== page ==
Boeing Co., working to reach a new contract with union engineers, says some development work on future airliners may be done at less-expensive sites outside its Seattle jet-manufacturing hub.
While keeping the renewed focus on engineering championed by former Commercial Airplanes President Jim Albaugh, Boeing can draw on resources from across the breadth of the company, not just those in the Puget Sound region, Mike Delaney, the chief engineer, said yesterday.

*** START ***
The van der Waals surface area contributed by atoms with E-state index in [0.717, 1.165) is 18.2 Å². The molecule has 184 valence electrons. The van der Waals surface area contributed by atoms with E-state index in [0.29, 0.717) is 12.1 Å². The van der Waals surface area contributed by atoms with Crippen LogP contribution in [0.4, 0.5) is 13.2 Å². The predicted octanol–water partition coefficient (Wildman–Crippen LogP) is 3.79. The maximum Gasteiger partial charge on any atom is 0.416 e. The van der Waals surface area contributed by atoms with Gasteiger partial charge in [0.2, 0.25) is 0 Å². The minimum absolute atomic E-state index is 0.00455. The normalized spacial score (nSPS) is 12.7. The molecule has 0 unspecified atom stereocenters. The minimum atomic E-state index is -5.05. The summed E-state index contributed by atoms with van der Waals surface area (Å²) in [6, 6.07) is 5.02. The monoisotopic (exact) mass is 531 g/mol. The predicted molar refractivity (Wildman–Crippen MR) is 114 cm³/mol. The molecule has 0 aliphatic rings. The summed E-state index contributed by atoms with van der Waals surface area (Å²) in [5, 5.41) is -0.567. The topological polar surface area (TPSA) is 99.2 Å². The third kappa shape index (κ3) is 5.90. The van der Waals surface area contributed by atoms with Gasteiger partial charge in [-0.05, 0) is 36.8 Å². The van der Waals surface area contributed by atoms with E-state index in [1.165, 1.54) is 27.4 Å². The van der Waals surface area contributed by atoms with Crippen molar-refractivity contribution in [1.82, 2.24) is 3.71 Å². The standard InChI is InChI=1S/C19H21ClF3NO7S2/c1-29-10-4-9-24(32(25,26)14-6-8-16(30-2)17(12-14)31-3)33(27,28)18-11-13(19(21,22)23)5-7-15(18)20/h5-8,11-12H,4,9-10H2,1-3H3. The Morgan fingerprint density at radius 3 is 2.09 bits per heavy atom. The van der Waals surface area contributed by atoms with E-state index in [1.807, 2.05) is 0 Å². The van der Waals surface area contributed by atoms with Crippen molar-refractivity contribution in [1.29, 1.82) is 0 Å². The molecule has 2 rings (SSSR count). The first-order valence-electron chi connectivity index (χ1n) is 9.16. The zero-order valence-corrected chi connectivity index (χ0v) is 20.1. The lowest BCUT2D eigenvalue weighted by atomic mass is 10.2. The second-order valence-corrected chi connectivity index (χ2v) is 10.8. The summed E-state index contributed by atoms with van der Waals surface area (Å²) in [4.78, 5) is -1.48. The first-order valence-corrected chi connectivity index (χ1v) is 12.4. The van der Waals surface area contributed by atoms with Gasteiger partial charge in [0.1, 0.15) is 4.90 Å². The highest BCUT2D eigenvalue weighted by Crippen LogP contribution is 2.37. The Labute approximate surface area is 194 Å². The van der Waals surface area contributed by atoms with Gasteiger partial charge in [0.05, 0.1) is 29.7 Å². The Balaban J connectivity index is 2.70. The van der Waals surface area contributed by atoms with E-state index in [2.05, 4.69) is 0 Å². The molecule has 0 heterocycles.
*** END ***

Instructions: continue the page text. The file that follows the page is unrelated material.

Managing costs is pivotal as Boeing braces for U.S. defense cuts and focuses on productivity after amassing billions of dollars in charges from delays to the Dreamliner and the new 747-8 jumbo jet. The planemaker is bringing some design work back in-house after acknowledging it outsourced too much on the 787 and lost control of the program.
“We weren’t doing new airplanes,” and the company hadn’t yet responded to the threat to the Boeing 767 posed by Airbus SAS’s A330, Delaney said. “We did have some leadership who did not appreciate and understand the value of engineering.”